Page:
A new rule approved by the state Oil Conservation Commission will allow oil and gas producers to reuse water produced during drilling.
Industry officials say the rule, which allows companies to store drilling water in open pits, will lead to a reduction in the use of fresh water for drilling and hydraulic fracturing.
“I think this rule is a win-win that will protect groundwater while reducing the use of fresh water,” said Wally Drangmeister, a spokesman for the New Mexico Oil & Gas Association.
Critics complain that before the rule was approved March 13, neither the industry nor the state clearly explained to the public the benefits and potential drawbacks of the technical rule.
The rule could simply amount to a way for companies to store contaminated water more cheaply than putting it in tanks, as required under the current rule, said Pete Dronkers, with the nonprofit Earthworks. “The economics are quite simple. If it is cheaper to buy fresh water, they’ll do that,” Dronkers said. “If it is cheaper to treat and reuse produced water, they’ll do that. What matters to the operators is the bottom line.”
“The goal here should be no freshwater withdrawals at all, which should be saved for farmers,” Dronkers said.
David Martin, Cabinet secretary of the state Energy, Minerals and Natural Resources Department, said some companies have told him they hope to use 100 percent produced water and no fresh water for operations within 18 months after the rule takes effect March 31.
“The rule has taken longer than I had hoped,” Martin said, “but I think we have a really good one.”
Information about the amount of produced water pumped into each pit and how much is reused for fracturing in a well will eventually be available to the public on the Energy, Minerals and Natural Resources Department website, Martin said.
Whether drilling a new well or pumping an existing well, oil and gas operations produce water. “For every barrel of oil that’s produced, there will be from half a barrel to several barrels of water produced, too,” Drangmeister said.
The water brought to the surface during drilling can be as salty or saltier than seawater.
The produced water may also contain chemicals such as benzene. Treated, the water can be used to drill and fracture more wells, instead of using fresh water, Drangmeister said. Contaminants removed from produced water are stored with other drilling waste and eventually removed to a waste facility.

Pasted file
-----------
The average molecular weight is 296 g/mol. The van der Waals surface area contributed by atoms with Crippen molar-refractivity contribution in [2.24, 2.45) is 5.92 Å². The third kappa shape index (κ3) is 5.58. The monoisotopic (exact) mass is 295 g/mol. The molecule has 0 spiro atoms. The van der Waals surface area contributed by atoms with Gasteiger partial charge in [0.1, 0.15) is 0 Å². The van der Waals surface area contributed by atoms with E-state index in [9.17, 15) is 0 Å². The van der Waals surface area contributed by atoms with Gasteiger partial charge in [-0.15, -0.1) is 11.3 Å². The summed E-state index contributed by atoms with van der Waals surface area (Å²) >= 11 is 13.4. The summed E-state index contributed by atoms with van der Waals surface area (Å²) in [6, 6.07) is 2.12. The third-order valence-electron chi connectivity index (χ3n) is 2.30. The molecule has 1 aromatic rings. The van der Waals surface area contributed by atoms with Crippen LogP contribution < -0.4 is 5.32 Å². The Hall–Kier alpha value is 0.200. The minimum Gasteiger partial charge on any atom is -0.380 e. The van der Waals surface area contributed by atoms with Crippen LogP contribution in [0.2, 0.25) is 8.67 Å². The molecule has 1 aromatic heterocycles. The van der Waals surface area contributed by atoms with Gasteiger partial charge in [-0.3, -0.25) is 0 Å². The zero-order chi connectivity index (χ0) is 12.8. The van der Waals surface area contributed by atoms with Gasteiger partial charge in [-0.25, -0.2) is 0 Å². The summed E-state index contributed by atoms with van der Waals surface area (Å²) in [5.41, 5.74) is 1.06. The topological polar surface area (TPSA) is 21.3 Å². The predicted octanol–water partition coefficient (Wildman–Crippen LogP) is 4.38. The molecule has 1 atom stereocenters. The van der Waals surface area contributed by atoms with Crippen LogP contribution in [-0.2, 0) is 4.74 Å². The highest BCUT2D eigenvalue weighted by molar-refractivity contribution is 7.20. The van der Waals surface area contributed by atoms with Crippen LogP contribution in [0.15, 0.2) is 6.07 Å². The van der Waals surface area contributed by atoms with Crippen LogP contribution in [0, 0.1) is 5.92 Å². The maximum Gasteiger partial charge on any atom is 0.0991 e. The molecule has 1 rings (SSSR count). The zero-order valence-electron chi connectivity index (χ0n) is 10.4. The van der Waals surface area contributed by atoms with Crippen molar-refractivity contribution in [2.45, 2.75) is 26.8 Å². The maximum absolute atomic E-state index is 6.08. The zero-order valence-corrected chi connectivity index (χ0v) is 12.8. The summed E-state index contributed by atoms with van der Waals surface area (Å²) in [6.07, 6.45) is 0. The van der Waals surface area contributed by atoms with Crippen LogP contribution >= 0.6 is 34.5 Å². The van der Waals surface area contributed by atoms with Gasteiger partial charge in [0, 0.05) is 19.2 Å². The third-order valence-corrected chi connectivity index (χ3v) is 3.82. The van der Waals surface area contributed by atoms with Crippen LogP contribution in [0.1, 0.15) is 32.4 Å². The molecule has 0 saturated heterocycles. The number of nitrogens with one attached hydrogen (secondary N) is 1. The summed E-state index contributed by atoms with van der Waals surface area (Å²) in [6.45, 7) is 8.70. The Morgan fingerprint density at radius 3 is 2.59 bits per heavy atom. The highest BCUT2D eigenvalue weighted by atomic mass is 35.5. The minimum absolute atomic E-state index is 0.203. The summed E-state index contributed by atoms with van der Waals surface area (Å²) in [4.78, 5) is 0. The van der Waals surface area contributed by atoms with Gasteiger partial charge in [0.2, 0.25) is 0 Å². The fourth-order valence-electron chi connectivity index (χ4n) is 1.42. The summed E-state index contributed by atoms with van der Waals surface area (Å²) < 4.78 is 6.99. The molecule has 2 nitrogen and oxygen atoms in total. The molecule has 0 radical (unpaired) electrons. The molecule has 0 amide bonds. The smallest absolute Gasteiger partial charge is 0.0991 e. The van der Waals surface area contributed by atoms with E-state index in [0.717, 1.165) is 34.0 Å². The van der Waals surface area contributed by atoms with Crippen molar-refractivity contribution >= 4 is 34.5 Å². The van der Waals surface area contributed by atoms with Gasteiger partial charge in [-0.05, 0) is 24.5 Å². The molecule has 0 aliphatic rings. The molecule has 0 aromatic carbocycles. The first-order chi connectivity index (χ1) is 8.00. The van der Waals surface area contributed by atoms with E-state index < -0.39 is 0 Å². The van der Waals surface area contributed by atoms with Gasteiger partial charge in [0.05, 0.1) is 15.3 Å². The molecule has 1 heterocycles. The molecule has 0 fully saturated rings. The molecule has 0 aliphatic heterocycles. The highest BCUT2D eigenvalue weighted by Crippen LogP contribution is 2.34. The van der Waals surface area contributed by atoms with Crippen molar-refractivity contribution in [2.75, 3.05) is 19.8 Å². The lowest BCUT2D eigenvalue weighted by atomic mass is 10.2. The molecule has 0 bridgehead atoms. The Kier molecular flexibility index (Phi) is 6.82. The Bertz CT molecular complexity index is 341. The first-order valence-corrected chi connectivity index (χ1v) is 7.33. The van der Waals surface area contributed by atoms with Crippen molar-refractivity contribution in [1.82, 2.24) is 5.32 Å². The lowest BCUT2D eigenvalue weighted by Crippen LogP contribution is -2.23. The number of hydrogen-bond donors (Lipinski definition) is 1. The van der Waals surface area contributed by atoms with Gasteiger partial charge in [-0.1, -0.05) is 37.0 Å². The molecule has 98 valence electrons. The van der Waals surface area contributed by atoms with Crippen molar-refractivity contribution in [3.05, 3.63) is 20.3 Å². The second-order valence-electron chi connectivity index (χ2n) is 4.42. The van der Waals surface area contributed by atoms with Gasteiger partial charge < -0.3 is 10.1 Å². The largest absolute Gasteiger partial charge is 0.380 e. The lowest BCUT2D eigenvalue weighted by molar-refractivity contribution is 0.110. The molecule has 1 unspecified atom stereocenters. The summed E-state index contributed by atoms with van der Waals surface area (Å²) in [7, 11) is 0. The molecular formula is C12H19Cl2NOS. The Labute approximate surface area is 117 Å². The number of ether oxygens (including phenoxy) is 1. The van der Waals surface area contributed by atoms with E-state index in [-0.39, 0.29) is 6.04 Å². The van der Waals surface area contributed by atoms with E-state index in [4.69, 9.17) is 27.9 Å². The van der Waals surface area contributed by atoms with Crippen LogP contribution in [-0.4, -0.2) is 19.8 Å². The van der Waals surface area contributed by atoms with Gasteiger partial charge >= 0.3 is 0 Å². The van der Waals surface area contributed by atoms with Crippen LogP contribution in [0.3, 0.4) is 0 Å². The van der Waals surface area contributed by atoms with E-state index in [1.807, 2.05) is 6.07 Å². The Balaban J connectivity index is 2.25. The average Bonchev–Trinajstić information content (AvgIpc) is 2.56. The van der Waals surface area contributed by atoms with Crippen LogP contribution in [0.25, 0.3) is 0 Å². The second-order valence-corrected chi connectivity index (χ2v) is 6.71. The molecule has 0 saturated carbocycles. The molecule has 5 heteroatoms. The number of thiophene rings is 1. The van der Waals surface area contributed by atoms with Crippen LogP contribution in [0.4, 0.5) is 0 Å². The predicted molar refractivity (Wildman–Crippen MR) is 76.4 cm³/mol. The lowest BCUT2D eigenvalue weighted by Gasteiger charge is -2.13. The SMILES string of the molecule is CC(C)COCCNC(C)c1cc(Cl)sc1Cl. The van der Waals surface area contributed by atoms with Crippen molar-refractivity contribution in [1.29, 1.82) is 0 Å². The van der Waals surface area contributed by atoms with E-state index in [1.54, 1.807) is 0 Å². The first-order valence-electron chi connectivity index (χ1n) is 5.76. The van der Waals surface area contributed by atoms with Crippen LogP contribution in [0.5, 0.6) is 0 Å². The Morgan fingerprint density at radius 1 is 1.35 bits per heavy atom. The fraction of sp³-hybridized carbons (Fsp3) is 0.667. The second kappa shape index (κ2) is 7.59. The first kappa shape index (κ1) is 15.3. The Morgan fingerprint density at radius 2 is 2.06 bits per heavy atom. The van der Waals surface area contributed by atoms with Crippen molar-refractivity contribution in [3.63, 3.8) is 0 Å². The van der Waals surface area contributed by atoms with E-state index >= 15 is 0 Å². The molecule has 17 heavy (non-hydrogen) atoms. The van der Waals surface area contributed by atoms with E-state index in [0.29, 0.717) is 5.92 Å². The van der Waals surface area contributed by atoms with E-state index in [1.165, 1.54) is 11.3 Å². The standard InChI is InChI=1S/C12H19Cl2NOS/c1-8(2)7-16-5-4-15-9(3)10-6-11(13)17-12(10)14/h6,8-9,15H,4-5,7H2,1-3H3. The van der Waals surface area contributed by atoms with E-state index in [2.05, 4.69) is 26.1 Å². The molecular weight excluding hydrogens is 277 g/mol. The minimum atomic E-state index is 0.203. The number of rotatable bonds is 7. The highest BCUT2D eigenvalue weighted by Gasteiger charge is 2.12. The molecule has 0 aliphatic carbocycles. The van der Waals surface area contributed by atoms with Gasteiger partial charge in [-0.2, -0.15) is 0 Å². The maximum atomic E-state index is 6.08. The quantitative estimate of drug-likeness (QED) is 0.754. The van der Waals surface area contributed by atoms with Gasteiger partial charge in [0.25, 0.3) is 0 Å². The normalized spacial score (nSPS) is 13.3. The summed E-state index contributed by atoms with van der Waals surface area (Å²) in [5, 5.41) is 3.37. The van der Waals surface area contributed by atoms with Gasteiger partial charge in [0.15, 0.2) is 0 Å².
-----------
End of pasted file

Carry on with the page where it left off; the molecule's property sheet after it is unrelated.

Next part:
In 2013, the industry in New Mexico used 5,325 acre-feet of water to fracture oil and gas wells, according to the Oil Conservation Division. That equaled about the same amount of water delivered by the city of Santa Fe to 10,000 residential and commercial customers for six months.
One acre-foot of water is 325,851 gallons of water. Fracking each oil or gas well required from 313,572 gallons to 1.45 million gallons of water.
If they don’t use produced water, companies buy or lease water. In some counties, like Lea, that has led to companies leasing water rights, which has prompted protests from other water users.
Under the new rule, companies will install double-lined open pits to store produced water. The pits, which can be used for five years at a time, will have leak-detection systems. The pits also have to be fenced and screened to prevent migratory birds and wildlife from wandering into them.
If a company doesn’t use the produced water in the pits, “it will be taken and put in an injection well as we do now,” Drangmeister said.
The rule also will require companies to notify property owners about new pits. State Land Commissioner Aubrey Dunn, one of three members of the Oil Conservation Commission, initially voted against the new rule because it lacked landowner notification. He said he voted for the rule after the notification provision was added.
Dronkers and other conservation groups are taking a wait-and-see attitude about the rule. They want proof that the rule actually leads to oil companies using less fresh water. “I think the public will want to know the freshwater savings are genuine,” Dronkers said.
This article was written by Staci Matlock from The Santa Fe New Mexican and was legally licensed through the NewsCred publisher network.